The Berkshires

Culture seekers will find no shortage of attractions in Western Massachussetts’ mountains.

At A Glance: Distance from the Main Line: 4 hours to Great Barrington Location: The Berkshires are located in Berkshire County, Massachusetts, and are bordered by Vermont to the north, New York to the west, and Connecticut to the south. Population: 129,585 (as of 2013) Highest Peak: Mount Greylock (3,491 ft) in Adams; summit is accessible by car. (Great photo op!) Best Known for: Norman Rockwell; Tanglewood (summer home of the Boston Symphony); BerkShares, an alternative local currency(!)


During the Gilded Age, moneyed Bostonians and New Yorkers (think Carnegie, Westinghouse, Vanderbilt, et al.) would escape the frenzy and filth of the cities and head to their stately “cottages” (read: mansions) in the bucolic Berkshires for a welcome, civilized respite from the pace and demands of urban life. 

A walk down the street of a Berkshires town feels like you’re stepping into a Norman Rockwell painting (you’ll see mom-and-pop shops, antique stores, art galleries, and chef-owned eateries), it’s for good reason—Rockwell lived most of his life here (in Stockbridge). The Norman Rockwell Museum, located on the outskirts of Stockbridge, exhibits the single largest collection of the artist’s work. The region’s other notable museums include the Clark Art Institute in Williamstown and The Massachusetts Museum of Contemporary Art (MASS MoCA) in North Adams. 

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One of The Barrington’s eight suites, all of which are 500+ square feet.


Hotel on North 

297 North St., Pittsfield, Mass.
(413) 358-4741
Rates begin at $259/night in September and $179/night beginning Oct. 13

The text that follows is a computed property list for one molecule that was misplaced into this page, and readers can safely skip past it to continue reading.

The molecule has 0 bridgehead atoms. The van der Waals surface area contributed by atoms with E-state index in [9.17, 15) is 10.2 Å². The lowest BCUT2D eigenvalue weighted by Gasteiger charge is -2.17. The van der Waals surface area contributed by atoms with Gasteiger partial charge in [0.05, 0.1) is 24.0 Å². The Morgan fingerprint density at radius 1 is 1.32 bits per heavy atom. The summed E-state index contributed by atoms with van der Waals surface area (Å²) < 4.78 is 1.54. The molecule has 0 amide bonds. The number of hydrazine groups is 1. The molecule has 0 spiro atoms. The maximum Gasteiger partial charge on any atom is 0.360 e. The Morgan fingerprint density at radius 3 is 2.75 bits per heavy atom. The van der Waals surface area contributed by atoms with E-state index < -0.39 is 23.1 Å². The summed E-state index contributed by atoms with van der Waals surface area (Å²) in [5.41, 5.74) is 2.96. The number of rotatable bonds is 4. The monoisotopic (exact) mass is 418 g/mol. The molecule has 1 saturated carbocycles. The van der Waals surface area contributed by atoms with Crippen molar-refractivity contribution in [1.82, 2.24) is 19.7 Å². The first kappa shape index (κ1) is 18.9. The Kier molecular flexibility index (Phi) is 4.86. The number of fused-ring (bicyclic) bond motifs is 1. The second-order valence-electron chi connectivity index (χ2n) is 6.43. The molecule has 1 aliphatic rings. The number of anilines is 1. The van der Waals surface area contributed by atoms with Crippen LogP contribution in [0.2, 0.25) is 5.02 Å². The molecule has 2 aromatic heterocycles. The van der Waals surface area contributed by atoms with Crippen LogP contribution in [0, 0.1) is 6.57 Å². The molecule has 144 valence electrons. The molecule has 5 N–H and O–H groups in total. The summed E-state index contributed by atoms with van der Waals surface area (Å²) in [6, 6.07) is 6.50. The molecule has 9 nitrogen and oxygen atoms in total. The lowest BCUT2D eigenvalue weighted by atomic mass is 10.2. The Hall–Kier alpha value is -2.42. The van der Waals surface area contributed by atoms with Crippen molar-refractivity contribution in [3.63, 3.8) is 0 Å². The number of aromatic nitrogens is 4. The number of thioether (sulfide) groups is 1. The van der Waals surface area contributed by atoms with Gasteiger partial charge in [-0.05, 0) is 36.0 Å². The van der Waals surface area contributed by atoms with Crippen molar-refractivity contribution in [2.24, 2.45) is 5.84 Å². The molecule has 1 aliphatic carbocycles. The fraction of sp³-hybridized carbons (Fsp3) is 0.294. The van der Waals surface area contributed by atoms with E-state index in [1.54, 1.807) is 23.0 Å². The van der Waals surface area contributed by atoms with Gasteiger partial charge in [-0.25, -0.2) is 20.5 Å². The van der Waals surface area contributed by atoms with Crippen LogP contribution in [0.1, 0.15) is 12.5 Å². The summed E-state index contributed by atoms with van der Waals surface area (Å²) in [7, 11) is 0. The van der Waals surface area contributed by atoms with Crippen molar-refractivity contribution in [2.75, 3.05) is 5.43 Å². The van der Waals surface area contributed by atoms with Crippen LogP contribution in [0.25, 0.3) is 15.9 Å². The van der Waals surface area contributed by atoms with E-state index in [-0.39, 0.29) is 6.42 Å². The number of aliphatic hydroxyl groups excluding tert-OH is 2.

Opened June 1 of this year, Hotel on North comprises a pair of 1880s buildings in downtown Pittsfield that are on the National Register of Historic Places. Mixing 19th-century and industrial chic motifs, this 45-room boutique hotel offers exceptional attention from its staff and the best location in the Berkshires, with all other Berkshire County towns and attractions within a 30 to 40 minute radius. Furnished with locally crafted furniture and décor, the spacious hotel features all of the amenities you’d expect from a more urban hotel, such as 24/7 valet parking, a fitness center, gift shop, art gallery, bar, lounge, restaurant (Eat + Drink on North), and late-night room service. 

The Barrington

281 Main St, Great Barrington, Mass.
(413) 528-6159
Rates begin at $235/night

Opened in 2014, The Barrington offers the personal touch of a B&B with the convenience of hotel accommodations. The boutique property is located on the third floor of a building right on Main Street, making it the only accommodations residing in the walkable part of downtown Great Barrington—putting the town’s myriad shops, bars, restaurants, and theaters literally steps away from your oh-so-comfy queen-size poster bed. The property’s eight salon-suites also feature flat-screen TVs, Keurig coffee makers, refrigerators, separate sitting areas, and spacious bathrooms with walk-in showers. In the morning, you have a choice of a made-to-order breakfast delivered to your room or credit toward breakfast at a restaurant in town.

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The lobby at The Gateways Inn recalls its private mansion past.

The Gateways Inn 

51 Walker St, Lenox, Massachusetts
(413) 637-2532
Rates begin at $170 per night, with a two-night minimum from June to October

Located in the heart of Lenox, this 11-room bed and breakfast perfectly blends old-world charm and elegance with modern-day luxury. The former Procter mansion features sleigh beds (complete with a teddy bear), fireplaces, plush robes, coffee makers, and mini-refrigerators. Innkeepers Michele and Eiran Gazit will even stock your refrigerator with breakfast should you need to leave in the morning before breakfast is served. The restaurant at The Gateways Inn offers delicious Mediterranean seasonal cuisine.and The Lounge features live music, and serves late-night fare. The bar has an impressive selection of whiskies.


The foliage typically peaks in the northern Berkshires (above Pittsfield) during the first week of October and in the southern Berkshires during the second week. While Route 7 is the main corridor, Route 8, which runs mostly parallel to it, is less developed and more scenic. 


The Berkshire Botanical Gardens in Stockbridge hosts the Berkshires’ annual Harvest Festival on its grounds. With more than 10,000 attendees annually, it is one of the country’s largest and longest-running harvest festivals. This year’s event will be held Oct. 10 and 11.

Our Best of the Main Line Elimination Ballot is open through February 22!